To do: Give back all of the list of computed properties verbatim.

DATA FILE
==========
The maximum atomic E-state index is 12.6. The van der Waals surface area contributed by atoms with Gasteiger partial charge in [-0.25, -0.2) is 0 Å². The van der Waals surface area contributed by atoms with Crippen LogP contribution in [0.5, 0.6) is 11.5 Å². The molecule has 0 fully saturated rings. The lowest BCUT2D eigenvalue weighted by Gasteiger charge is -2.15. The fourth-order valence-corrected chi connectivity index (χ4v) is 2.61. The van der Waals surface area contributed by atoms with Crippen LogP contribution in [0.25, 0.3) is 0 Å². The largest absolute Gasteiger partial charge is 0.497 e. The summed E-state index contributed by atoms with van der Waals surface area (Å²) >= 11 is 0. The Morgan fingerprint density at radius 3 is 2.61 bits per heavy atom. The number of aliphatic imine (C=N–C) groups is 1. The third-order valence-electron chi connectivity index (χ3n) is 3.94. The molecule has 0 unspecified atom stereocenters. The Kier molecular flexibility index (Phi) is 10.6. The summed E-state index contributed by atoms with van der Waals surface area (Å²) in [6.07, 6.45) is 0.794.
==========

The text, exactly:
The maximum atomic E-state index is 12.6. The van der Waals surface area contributed by atoms with Gasteiger partial charge in [-0.25, -0.2) is 0 Å². The van der Waals surface area contributed by atoms with Crippen LogP contribution in [0.5, 0.6) is 11.5 Å². The molecule has 0 fully saturated rings. The lowest BCUT2D eigenvalue weighted by Gasteiger charge is -2.15. The fourth-order valence-corrected chi connectivity index (χ4v) is 2.61. The van der Waals surface area contributed by atoms with Crippen LogP contribution in [0.25, 0.3) is 0 Å². The largest absolute Gasteiger partial charge is 0.497 e. The summed E-state index contributed by atoms with van der Waals surface area (Å²) >= 11 is 0. The Morgan fingerprint density at radius 3 is 2.61 bits per heavy atom. The number of aliphatic imine (C=N–C) groups is 1. The third-order valence-electron chi connectivity index (χ3n) is 3.94. The molecule has 0 unspecified atom stereocenters. The Kier molecular flexibility index (Phi) is 10.6. The summed E-state index contributed by atoms with van der Waals surface area (Å²) in [6.07, 6.45) is 0.794.